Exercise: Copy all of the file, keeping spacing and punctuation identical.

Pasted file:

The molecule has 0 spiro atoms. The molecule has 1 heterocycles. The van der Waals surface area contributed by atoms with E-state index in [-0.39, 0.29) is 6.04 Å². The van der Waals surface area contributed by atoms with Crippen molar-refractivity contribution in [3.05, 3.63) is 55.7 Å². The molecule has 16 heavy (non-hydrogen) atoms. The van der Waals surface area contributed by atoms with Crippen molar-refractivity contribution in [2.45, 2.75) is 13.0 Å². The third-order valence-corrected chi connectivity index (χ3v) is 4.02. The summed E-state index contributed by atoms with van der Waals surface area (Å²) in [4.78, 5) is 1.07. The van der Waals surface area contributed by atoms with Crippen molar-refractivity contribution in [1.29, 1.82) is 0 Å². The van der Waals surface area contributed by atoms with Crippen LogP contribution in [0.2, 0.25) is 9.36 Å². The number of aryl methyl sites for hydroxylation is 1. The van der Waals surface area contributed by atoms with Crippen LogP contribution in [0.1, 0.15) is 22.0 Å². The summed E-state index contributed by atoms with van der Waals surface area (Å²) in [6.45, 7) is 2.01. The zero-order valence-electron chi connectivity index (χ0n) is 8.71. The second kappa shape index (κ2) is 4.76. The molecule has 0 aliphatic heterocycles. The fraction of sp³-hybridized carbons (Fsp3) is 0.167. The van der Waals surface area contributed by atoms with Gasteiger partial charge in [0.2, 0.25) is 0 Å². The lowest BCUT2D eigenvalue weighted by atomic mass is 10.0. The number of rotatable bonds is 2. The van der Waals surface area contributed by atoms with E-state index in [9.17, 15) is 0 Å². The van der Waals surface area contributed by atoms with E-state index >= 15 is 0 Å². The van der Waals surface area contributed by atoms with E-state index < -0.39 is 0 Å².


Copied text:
The molecule has 0 spiro atoms. The molecule has 1 heterocycles. The van der Waals surface area contributed by atoms with E-state index in [-0.39, 0.29) is 6.04 Å². The van der Waals surface area contributed by atoms with Crippen molar-refractivity contribution in [3.05, 3.63) is 55.7 Å². The molecule has 16 heavy (non-hydrogen) atoms. The van der Waals surface area contributed by atoms with Crippen molar-refractivity contribution in [2.45, 2.75) is 13.0 Å². The third-order valence-corrected chi connectivity index (χ3v) is 4.02. The summed E-state index contributed by atoms with van der Waals surface area (Å²) in [4.78, 5) is 1.07. The van der Waals surface area contributed by atoms with Crippen molar-refractivity contribution in [1.29, 1.82) is 0 Å². The van der Waals surface area contributed by atoms with Crippen LogP contribution in [0.2, 0.25) is 9.36 Å². The number of aryl methyl sites for hydroxylation is 1. The van der Waals surface area contributed by atoms with Crippen LogP contribution in [0.1, 0.15) is 22.0 Å². The summed E-state index contributed by atoms with van der Waals surface area (Å²) in [6.45, 7) is 2.01. The zero-order valence-electron chi connectivity index (χ0n) is 8.71. The second kappa shape index (κ2) is 4.76. The molecule has 0 aliphatic heterocycles. The fraction of sp³-hybridized carbons (Fsp3) is 0.167. The van der Waals surface area contributed by atoms with Gasteiger partial charge in [0.2, 0.25) is 0 Å². The lowest BCUT2D eigenvalue weighted by atomic mass is 10.0. The number of rotatable bonds is 2. The van der Waals surface area contributed by atoms with E-state index in [9.17, 15) is 0 Å². The van der Waals surface area contributed by atoms with E-state index >= 15 is 0 Å². The van der Waals surface area contributed by atoms with E-state index < -0.39 is 0 Å².